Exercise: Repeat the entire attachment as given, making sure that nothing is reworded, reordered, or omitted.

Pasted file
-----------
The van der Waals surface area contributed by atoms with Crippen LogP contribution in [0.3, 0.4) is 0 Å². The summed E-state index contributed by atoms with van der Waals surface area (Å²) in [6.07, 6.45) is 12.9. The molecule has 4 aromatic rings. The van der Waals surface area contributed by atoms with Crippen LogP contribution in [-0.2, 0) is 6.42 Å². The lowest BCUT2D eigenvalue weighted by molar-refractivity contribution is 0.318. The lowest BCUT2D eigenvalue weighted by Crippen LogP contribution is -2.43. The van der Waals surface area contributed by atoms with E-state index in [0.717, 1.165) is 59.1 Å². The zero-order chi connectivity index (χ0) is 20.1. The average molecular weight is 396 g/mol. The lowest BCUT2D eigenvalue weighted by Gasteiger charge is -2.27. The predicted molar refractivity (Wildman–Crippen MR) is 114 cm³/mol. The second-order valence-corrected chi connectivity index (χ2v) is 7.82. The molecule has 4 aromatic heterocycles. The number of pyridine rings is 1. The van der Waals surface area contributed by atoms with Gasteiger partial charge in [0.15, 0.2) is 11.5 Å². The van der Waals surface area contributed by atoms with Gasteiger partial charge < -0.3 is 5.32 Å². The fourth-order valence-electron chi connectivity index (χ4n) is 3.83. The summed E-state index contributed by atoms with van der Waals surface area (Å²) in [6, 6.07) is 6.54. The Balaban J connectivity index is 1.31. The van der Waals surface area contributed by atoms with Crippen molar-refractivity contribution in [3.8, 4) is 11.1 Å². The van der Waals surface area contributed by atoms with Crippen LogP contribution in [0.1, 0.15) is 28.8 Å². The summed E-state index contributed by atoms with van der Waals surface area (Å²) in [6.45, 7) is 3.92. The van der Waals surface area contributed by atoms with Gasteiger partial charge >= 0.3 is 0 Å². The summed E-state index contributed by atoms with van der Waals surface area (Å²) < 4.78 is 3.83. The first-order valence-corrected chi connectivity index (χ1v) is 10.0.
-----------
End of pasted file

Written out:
The van der Waals surface area contributed by atoms with Crippen LogP contribution in [0.3, 0.4) is 0 Å². The summed E-state index contributed by atoms with van der Waals surface area (Å²) in [6.07, 6.45) is 12.9. The molecule has 4 aromatic rings. The van der Waals surface area contributed by atoms with Crippen LogP contribution in [-0.2, 0) is 6.42 Å². The lowest BCUT2D eigenvalue weighted by molar-refractivity contribution is 0.318. The lowest BCUT2D eigenvalue weighted by Crippen LogP contribution is -2.43. The van der Waals surface area contributed by atoms with E-state index in [0.717, 1.165) is 59.1 Å². The zero-order chi connectivity index (χ0) is 20.1. The average molecular weight is 396 g/mol. The lowest BCUT2D eigenvalue weighted by Gasteiger charge is -2.27. The predicted molar refractivity (Wildman–Crippen MR) is 114 cm³/mol. The second-order valence-corrected chi connectivity index (χ2v) is 7.82. The molecule has 4 aromatic heterocycles. The number of pyridine rings is 1. The van der Waals surface area contributed by atoms with Gasteiger partial charge in [0.15, 0.2) is 11.5 Å². The van der Waals surface area contributed by atoms with Gasteiger partial charge < -0.3 is 5.32 Å². The fourth-order valence-electron chi connectivity index (χ4n) is 3.83. The summed E-state index contributed by atoms with van der Waals surface area (Å²) in [6, 6.07) is 6.54. The Balaban J connectivity index is 1.31. The van der Waals surface area contributed by atoms with Crippen molar-refractivity contribution in [3.8, 4) is 11.1 Å². The van der Waals surface area contributed by atoms with Crippen LogP contribution in [0.1, 0.15) is 28.8 Å². The summed E-state index contributed by atoms with van der Waals surface area (Å²) in [6.45, 7) is 3.92. The van der Waals surface area contributed by atoms with Gasteiger partial charge >= 0.3 is 0 Å². The summed E-state index contributed by atoms with van der Waals surface area (Å²) < 4.78 is 3.83. The first-order valence-corrected chi connectivity index (χ1v) is 10.0.